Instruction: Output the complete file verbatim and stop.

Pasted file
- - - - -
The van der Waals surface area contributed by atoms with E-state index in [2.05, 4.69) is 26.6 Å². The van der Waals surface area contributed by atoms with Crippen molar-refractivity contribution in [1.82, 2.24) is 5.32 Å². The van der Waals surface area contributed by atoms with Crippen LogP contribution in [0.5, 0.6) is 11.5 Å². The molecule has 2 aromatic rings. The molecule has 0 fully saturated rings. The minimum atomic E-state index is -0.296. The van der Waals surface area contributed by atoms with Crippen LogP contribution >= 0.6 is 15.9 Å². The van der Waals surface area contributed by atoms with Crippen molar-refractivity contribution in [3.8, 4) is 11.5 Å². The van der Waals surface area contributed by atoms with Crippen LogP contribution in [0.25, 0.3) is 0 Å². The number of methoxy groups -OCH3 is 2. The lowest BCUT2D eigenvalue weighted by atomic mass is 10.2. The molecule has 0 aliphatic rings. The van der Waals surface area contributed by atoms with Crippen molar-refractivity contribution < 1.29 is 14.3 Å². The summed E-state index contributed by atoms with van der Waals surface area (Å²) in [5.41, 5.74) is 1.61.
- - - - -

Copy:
The van der Waals surface area contributed by atoms with E-state index in [2.05, 4.69) is 26.6 Å². The van der Waals surface area contributed by atoms with Crippen molar-refractivity contribution in [1.82, 2.24) is 5.32 Å². The van der Waals surface area contributed by atoms with Crippen LogP contribution in [0.5, 0.6) is 11.5 Å². The molecule has 2 aromatic rings. The molecule has 0 fully saturated rings. The minimum atomic E-state index is -0.296. The van der Waals surface area contributed by atoms with Crippen LogP contribution >= 0.6 is 15.9 Å². The van der Waals surface area contributed by atoms with Crippen molar-refractivity contribution in [3.8, 4) is 11.5 Å². The van der Waals surface area contributed by atoms with Crippen LogP contribution in [0.25, 0.3) is 0 Å². The number of methoxy groups -OCH3 is 2. The lowest BCUT2D eigenvalue weighted by atomic mass is 10.2. The molecule has 0 aliphatic rings. The van der Waals surface area contributed by atoms with Crippen molar-refractivity contribution < 1.29 is 14.3 Å². The summed E-state index contributed by atoms with van der Waals surface area (Å²) in [5.41, 5.74) is 1.61.